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Vichy-Washy

Robert O. Paxton writes expertly on France’s selective amnesia about the Vichy regime [“The Discreet Eminence,” Reviews, December]. But the French are not the only ones guilty of this; in 1940, American leaders also fell under the spell of Marshal Philippe Pétain. They hoped that by backing Pétain, a hero from the First World War and a seeming pillar of stability in a rapidly deteriorating world, they might keep France staunchly anti-communist, neutral in Germany’s ongoing war with Great Britain, and nominally pro-American. Given the fear and uncertainty in Washington over France at that moment, Pétain seemed to Roosevelt as good a bet as any, and a better choice than Britain’s: a little-known renegade officer named Charles de Gaulle.

The Roosevelt Administration’s subsequent decision to recognize Pétain’s reactionary and collaborationist government was an ill-considered start to a war ostensibly fought to bring the world the Four Freedoms. The British were appalled at American willingness to recognize, and even support, a government filled with odious German collaborators. De Gaulle never did forgive the United States for committing its prestige and resources to the cause of traitors to France.

Support for Vichy sits uncomfortably alongside the reigning narrative of the heroic American war effort. As late as the summer of 1944, there were still Americans who hoped to put Pétain or one of his acolytes in a position of power after the war. Other Americans were willing to consider a full military occupation of France. Little wonder, then, that the Americans, almost as much as the French, have often been content to forget that the Vichy years ever happened.

Michael Neiberg
Professor of history and chair of war studies,
United States Army War College
Carlisle, Pa.

 

Pastoral American

Hannah Gold’s report on the New Jersey Performing Arts Center’s Philip Roth festival [“Your Mind’s in the Hands of Everything,” Letter from Newark, December] deftly captures the thrills, and occasional discomforts, that Roth’s fiction continues to provoke. As president of the Philip Roth Society, I helped to plan the three-day academic conference that directly preceded the festival. That week in Newark was a welcome opportunity to reflect on how much the field of Roth studies has grown in the two decades since the Society’s founding, and to consider new ways to approach Roth’s immense oeuvre.

At the festival, Steven Zipperstein and Claudia Roth Pierpont offered a smart take informed by their keen insights into Roth’s person and their deep appreciation of his work, while the panel featuring Ayad Akhtar, Susan Choi, Ottessa Moshfegh, and Gary Shteyngart posited that Roth’s capacity to outrage his readers remains one of the most compelling aspects of his fiction. As a case in point, the handful of sessions that I attended returned consistently to Portnoy’s Complaint, the scandalous 1969 novel that made Roth a literary celebrity (though we academics tend to focus on his later novels, which secured Roth the bulk of his literary prizes). I was reminded of how much of Roth’s public image remains deeply defined by Portnoy.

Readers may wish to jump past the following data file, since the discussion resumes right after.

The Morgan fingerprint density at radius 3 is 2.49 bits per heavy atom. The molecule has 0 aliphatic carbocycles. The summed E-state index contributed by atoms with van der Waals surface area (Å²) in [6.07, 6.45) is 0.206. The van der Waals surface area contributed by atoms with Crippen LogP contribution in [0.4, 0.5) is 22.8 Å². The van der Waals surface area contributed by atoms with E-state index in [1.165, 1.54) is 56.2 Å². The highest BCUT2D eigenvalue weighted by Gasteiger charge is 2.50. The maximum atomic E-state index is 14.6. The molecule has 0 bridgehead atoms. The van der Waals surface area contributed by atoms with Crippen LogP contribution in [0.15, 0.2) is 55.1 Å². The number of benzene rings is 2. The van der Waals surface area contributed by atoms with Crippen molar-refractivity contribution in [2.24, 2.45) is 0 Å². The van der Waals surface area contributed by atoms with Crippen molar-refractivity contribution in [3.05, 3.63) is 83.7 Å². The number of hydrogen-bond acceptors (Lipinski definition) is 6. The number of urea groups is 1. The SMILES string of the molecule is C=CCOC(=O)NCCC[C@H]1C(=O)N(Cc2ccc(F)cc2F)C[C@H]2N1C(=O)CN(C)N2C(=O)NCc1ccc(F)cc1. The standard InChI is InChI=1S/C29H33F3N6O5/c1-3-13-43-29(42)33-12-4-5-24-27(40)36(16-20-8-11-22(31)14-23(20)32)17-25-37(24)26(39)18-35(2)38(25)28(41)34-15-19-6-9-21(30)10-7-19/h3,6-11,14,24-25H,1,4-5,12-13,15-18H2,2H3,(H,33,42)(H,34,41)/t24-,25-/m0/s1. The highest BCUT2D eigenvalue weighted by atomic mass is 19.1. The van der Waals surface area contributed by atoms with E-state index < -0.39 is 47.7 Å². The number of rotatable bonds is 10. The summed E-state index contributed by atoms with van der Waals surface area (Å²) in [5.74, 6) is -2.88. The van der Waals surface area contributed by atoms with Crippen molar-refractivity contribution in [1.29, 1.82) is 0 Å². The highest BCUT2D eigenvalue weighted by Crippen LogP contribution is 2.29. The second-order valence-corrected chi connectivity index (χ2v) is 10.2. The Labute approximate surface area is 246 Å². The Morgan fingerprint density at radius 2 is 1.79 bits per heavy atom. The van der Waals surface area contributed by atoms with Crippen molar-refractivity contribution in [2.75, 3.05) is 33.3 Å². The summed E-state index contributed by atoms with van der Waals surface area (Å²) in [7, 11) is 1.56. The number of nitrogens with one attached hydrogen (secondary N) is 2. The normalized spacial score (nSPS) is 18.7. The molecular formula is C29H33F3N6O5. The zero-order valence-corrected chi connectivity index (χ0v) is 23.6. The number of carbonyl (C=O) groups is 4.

When I taught Roth’s 2008 novel Indignation this past spring, I was struck by how much it resonated with my undergraduate students. One of Roth’s most brutal novels, it centers on a promising college sophomore who, by the whims of historical circumstance, dies in the Korean War. Like much of Roth’s later work, the novel explores how easily our individual lives can be consumed by the contingencies of history. Nothing is assured in Roth’s later works, and it was this sense of fragility that my students responded to. That Roth’s fiction continues to inspire such a robust response not only from young students but from critics and writers of fiction alike is an encouraging sign for those of us invested in his work.

Matthew Shipe
Senior lecturer in English and director of advanced writing,
Washington University in St. Louis
St. Louis, Mo.

 

Editorial Malpractice

Ben Lerner’s winding tale about a man who deploys a phalanx of false accounts on Wikipedia in order to defy consensus [“The Hofmann Wobble,” Experiment, December] brought to my mind the countless Wikipedians who have held tight to the pursuit of truth while the semi-fictional Lerner, by his own admission, lost his grip. I have been a Wikipedia editor since 2019, and the mission of free knowledge has continuously motivated me to clean up vandalism and fill in the site’s informational gaps (as in articles pertaining to local politicians, emerging comedians, and extinct cousins of the platypus). With each keystroke, my fellow editors and I have contributed to the largest and most accessible—albeit still imperfect—source of information humans have ever had.

Take the software engineer in Washington who has corrected the grammatically incorrect phrase “comprised of” about ninety thousand times, the librarian in Alberta who doggedly patrols for copyright violations, or the California product manager who guards pages against content that glorifies Nazis. One teenager spent hours each day editing articles about the 472 subway stations in New York City until every one of them had a comprehensive entry. A white-haired retiree I know spends his days cycling around the Tri-State Area, taking freely licensed photographs of infrastructure, and sometimes letting me tag along. Though some of Wikipedia’s contributors manipulate the platform, just as Lerner’s avatar did in his worst moments, the vast majority of us are shrewd, delightful, and ordinary people operating in achingly good faith.

Annie Rauwerda
New York City


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February 2024

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